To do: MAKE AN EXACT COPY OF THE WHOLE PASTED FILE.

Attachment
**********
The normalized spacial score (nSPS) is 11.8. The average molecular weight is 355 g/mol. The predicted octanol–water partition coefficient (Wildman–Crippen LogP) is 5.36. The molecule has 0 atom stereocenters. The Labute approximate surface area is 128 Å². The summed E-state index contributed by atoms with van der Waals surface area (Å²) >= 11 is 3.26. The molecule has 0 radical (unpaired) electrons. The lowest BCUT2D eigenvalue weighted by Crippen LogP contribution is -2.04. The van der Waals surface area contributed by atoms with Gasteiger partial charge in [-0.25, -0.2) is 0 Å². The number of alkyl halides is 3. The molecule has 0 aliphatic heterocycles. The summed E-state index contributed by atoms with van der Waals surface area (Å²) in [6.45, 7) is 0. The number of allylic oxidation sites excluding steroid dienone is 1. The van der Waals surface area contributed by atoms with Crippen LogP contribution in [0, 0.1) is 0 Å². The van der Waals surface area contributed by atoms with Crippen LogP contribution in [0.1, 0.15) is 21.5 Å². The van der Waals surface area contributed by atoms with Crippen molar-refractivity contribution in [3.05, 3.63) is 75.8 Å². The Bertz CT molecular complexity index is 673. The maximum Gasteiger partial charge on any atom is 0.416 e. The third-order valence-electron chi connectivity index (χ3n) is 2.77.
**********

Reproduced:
The normalized spacial score (nSPS) is 11.8. The average molecular weight is 355 g/mol. The predicted octanol–water partition coefficient (Wildman–Crippen LogP) is 5.36. The molecule has 0 atom stereocenters. The Labute approximate surface area is 128 Å². The summed E-state index contributed by atoms with van der Waals surface area (Å²) >= 11 is 3.26. The molecule has 0 radical (unpaired) electrons. The lowest BCUT2D eigenvalue weighted by Crippen LogP contribution is -2.04. The van der Waals surface area contributed by atoms with Gasteiger partial charge in [-0.25, -0.2) is 0 Å². The number of alkyl halides is 3. The molecule has 0 aliphatic heterocycles. The summed E-state index contributed by atoms with van der Waals surface area (Å²) in [6.45, 7) is 0. The number of allylic oxidation sites excluding steroid dienone is 1. The van der Waals surface area contributed by atoms with Crippen LogP contribution in [0, 0.1) is 0 Å². The van der Waals surface area contributed by atoms with Crippen LogP contribution in [0.1, 0.15) is 21.5 Å². The van der Waals surface area contributed by atoms with Crippen molar-refractivity contribution in [3.05, 3.63) is 75.8 Å². The Bertz CT molecular complexity index is 673. The maximum Gasteiger partial charge on any atom is 0.416 e. The third-order valence-electron chi connectivity index (χ3n) is 2.77.